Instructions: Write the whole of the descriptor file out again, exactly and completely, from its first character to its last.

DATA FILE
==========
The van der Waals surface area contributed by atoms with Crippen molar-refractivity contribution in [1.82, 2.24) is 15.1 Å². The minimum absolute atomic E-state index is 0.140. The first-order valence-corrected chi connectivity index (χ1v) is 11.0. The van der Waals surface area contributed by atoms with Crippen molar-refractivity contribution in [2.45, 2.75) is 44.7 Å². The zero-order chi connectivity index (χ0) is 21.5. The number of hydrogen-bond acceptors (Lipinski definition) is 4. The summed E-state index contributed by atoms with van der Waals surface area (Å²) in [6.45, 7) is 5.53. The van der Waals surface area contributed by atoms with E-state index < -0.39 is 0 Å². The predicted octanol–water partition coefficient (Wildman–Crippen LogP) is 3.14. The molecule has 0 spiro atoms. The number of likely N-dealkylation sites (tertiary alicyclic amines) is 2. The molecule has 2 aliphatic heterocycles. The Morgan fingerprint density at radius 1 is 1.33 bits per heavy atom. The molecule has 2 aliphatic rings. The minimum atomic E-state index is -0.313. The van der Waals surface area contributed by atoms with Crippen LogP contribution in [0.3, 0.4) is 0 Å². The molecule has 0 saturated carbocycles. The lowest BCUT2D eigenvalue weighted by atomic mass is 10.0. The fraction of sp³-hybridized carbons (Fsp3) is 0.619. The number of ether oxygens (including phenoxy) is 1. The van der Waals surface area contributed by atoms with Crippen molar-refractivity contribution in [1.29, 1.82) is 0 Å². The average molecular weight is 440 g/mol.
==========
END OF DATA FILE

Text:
The van der Waals surface area contributed by atoms with Crippen molar-refractivity contribution in [1.82, 2.24) is 15.1 Å². The minimum absolute atomic E-state index is 0.140. The first-order valence-corrected chi connectivity index (χ1v) is 11.0. The van der Waals surface area contributed by atoms with Crippen molar-refractivity contribution in [2.45, 2.75) is 44.7 Å². The zero-order chi connectivity index (χ0) is 21.5. The number of hydrogen-bond acceptors (Lipinski definition) is 4. The summed E-state index contributed by atoms with van der Waals surface area (Å²) in [6.45, 7) is 5.53. The van der Waals surface area contributed by atoms with E-state index < -0.39 is 0 Å². The predicted octanol–water partition coefficient (Wildman–Crippen LogP) is 3.14. The molecule has 0 spiro atoms. The number of likely N-dealkylation sites (tertiary alicyclic amines) is 2. The molecule has 2 aliphatic heterocycles. The Morgan fingerprint density at radius 1 is 1.33 bits per heavy atom. The molecule has 2 aliphatic rings. The minimum atomic E-state index is -0.313. The van der Waals surface area contributed by atoms with Crippen LogP contribution in [0.3, 0.4) is 0 Å². The molecule has 0 saturated carbocycles. The lowest BCUT2D eigenvalue weighted by atomic mass is 10.0. The fraction of sp³-hybridized carbons (Fsp3) is 0.619. The number of ether oxygens (including phenoxy) is 1. The van der Waals surface area contributed by atoms with Crippen molar-refractivity contribution in [1.29, 1.82) is 0 Å². The average molecular weight is 440 g/mol.